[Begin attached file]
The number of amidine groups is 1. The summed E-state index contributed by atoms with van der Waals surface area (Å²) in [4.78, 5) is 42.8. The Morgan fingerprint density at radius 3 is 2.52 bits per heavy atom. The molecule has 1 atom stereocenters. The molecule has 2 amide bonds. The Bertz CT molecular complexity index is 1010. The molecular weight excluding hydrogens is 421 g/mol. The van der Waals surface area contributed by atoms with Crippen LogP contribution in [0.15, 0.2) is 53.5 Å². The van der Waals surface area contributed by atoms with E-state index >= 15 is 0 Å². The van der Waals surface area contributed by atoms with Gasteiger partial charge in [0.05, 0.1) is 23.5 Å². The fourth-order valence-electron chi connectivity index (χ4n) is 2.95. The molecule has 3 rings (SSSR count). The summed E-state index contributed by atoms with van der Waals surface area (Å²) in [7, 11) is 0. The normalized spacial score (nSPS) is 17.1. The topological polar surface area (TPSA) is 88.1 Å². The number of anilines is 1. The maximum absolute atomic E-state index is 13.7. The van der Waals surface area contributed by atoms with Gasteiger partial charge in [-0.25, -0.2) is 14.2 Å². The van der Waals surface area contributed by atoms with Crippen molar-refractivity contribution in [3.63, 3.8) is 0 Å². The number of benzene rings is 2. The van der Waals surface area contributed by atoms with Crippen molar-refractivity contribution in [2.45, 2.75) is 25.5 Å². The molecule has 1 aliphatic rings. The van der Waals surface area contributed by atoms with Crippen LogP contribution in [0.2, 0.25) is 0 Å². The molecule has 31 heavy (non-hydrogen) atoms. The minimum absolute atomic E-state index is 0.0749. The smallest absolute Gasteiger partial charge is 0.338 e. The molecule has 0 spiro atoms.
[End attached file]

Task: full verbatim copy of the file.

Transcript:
The number of amidine groups is 1. The summed E-state index contributed by atoms with van der Waals surface area (Å²) in [4.78, 5) is 42.8. The Morgan fingerprint density at radius 3 is 2.52 bits per heavy atom. The molecule has 1 atom stereocenters. The molecule has 2 amide bonds. The Bertz CT molecular complexity index is 1010. The molecular weight excluding hydrogens is 421 g/mol. The van der Waals surface area contributed by atoms with Crippen LogP contribution in [0.15, 0.2) is 53.5 Å². The van der Waals surface area contributed by atoms with E-state index >= 15 is 0 Å². The van der Waals surface area contributed by atoms with Gasteiger partial charge in [0.05, 0.1) is 23.5 Å². The fourth-order valence-electron chi connectivity index (χ4n) is 2.95. The molecule has 3 rings (SSSR count). The summed E-state index contributed by atoms with van der Waals surface area (Å²) in [7, 11) is 0. The normalized spacial score (nSPS) is 17.1. The topological polar surface area (TPSA) is 88.1 Å². The number of anilines is 1. The maximum absolute atomic E-state index is 13.7. The van der Waals surface area contributed by atoms with Gasteiger partial charge in [-0.25, -0.2) is 14.2 Å². The van der Waals surface area contributed by atoms with Crippen molar-refractivity contribution in [3.63, 3.8) is 0 Å². The number of benzene rings is 2. The van der Waals surface area contributed by atoms with Crippen molar-refractivity contribution in [2.45, 2.75) is 25.5 Å². The molecule has 1 aliphatic rings. The van der Waals surface area contributed by atoms with Crippen LogP contribution in [0.2, 0.25) is 0 Å². The molecule has 31 heavy (non-hydrogen) atoms. The minimum absolute atomic E-state index is 0.0749. The smallest absolute Gasteiger partial charge is 0.338 e. The molecule has 0 spiro atoms.